Even if the entropy pool was much larger, it would still be vulnerable because an LFSR is not a cryptographically-secure PRNG. An attacker who has seen some subset of the output can recreate the LFSR taps (even if they’re secret) and then generate any future sequence from it.

The second problem is that it is seeded from a random source that has very little entropy. Travis produced a frequency count graph for the range of values returned by the random source, ADCTSTL, a radio register. As you can see from that graph, a few 8-bit values are returned many times (clustered around 0 and 100) and some are not returned at all. This bias could be exploited even if it was used with a cryptographically-secure PRNG.

These problems are each enough to make the system trivially insecure to a simple brute-force attack, as Travis points out. However, it gets worse because the insecure PRNG is used with public-key crypto. The Z-Stack library includes ECC code written by Certicom. I have not reviewed that code, but it seems reasonable to use a library from a company that employs cryptographers. But the ECC code makes the critical mistake of leaving implementation of primitives such as the PRNG up to the developer. Other libraries (such as OpenSSL, Mozilla’s NSS, and Microsoft’s Crypto API) all have their own PRNG, even if seeding it has to be left up to the developer. That at least reduces the risk of PRNG flaws.

ECC, like other public key crypto, falls on its face when the design spec is violated. In particular, ECDSA keys are completely exposed if even a few bits of the random nonce are predictable. Even if the keys were securely generated in the factory during the manufacturing process, a predictable PRNG completely exposes them in the field. Since this kind of attack is based on poor entropy, it would still be possible even if TI replaced their PRNG with one that is cryptographically secure.

Given that these chips are used in critical infrastructure such as smart meters and this attack can be mounted from remote, it is important that it be fixed carefully. This will be difficult to fix since it will require hardware changes to the random source of entropy, and there is already an unknown number of devices in the field. Once again, crypto proves fragile and thorough review is vital.

Just another day at the office

The following does not take place over a 24 hour period. But any one of these situations is a good example of a typical day at Root Labs.

Attack Windows device driver protection scheme

Certain drivers in Windows must implement software protection (PMP) in order to prevent audio/video ripping attacks. Since drivers run in ring 0, they can do a lot more than just the standard SEH tricks. It’s 1992 all over again as we dig into the IDT and attempt to find how they are trying to protect their decryption process.

Whitebox cryptography is a method of combining a key and cipher implementation to create a keyed cipher. It can only do whatever operation it was initialized with and uses a hard-coded key. The entire operation becomes a series of table lookups. The intermediate values are obscured by randomness merged into the tables. But it’s not impossible to defeat.

To get at the cipher though, we’re going to need a way to bypass some of these anti-debugging traps. Since ring 0 code has direct access to all the CPU’s registers (including the debug registers, MSRs, and page tables), it is free to wreak havoc with our attempts to circumvent it. A common approach is to disable any breakpoints in the registers by overwriting them. A less common method is to use the debug registers as a local procedure call gate so that an attacker that writes to them breaks the main loop.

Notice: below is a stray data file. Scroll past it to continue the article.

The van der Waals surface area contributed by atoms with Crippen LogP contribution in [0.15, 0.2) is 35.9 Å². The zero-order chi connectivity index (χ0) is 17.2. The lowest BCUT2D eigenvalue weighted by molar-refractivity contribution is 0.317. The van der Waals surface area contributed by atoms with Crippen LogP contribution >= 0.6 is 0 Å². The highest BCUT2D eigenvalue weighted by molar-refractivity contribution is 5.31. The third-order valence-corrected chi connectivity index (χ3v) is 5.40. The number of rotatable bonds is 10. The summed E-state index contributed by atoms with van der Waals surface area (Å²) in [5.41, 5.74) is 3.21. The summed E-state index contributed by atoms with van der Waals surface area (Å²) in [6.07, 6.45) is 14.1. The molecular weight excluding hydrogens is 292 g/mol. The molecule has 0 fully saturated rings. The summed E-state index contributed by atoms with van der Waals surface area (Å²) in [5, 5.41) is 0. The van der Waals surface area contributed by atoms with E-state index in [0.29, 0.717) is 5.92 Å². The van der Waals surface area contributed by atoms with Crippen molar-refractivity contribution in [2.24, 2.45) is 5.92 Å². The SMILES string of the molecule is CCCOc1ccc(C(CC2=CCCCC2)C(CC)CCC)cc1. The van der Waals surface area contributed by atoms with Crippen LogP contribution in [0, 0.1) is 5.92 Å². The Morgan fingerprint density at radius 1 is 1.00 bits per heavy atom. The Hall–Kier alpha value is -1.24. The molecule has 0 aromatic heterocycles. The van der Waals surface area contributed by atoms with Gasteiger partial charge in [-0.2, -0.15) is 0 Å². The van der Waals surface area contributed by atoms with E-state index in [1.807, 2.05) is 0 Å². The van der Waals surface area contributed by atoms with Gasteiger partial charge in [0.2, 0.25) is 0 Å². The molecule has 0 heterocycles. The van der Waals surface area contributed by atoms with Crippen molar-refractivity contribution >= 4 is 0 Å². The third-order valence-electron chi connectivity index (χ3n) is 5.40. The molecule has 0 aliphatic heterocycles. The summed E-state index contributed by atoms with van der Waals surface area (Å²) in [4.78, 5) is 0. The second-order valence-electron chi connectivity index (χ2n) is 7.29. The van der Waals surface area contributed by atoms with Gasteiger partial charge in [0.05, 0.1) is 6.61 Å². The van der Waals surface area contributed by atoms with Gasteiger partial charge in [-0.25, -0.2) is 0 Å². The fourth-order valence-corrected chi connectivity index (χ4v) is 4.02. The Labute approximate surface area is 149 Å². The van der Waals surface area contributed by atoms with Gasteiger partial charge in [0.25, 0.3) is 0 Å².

We write our own hook and patch into the int 1 handler at a point that isn’t integrity-checked and set the GD bit. This causes our hook to be called whenever anyone writes or reads the debug registers. The trap springs! There’s the heart of the protection code right there. Now to figure out what it’s doing.

Design self-reinforcing integrity checks

Preventing attackers from patching your code is very difficult. One approach is to insert small hash functions that verify a region of code or data has not been changed. Of course, there’s the obvious problem of “who watches the watcher?” Since it’s easy for attackers to NOP out the checksum routine or modify their patch to compensate if you use CRC, our mission today is to design and implement a more robust approach.

First, we analyze the general problem of mutually-reinforcing checks. The code and data for the check itself both need to be covered. But if two checks exactly mirrored each other, you’d have a chicken-and-egg problem in building them since a change in one would require changes in the other, and so on. It’s like standing between two mirrors, infinite recursion.

A data structure that describes the best we can do is a directed acyclic graph. There are no cycles so the checks (and checksums) can be generated in reverse order. But the multiple paths through the graph provide overlapping coverage so we can be certain that a single patch cannot bypass the protection. Of course, the roots of each of these paths needs to be hidden throughout the code. Putting them all in one big loop run by a single watchman thread would be a mistake. Now we have to come up with a way of automatically generating, randomizing, and inserting them into the code while also hiding the root nodes in various places.

Reverse-engineer RFID transponder

What exactly is in those FasTrak transponders? Do they securely identify themselves via cryptographic challenge/response? Do they preserve your privacy? What about this rumor that they are tracked by antennas all over Bay Area freeways?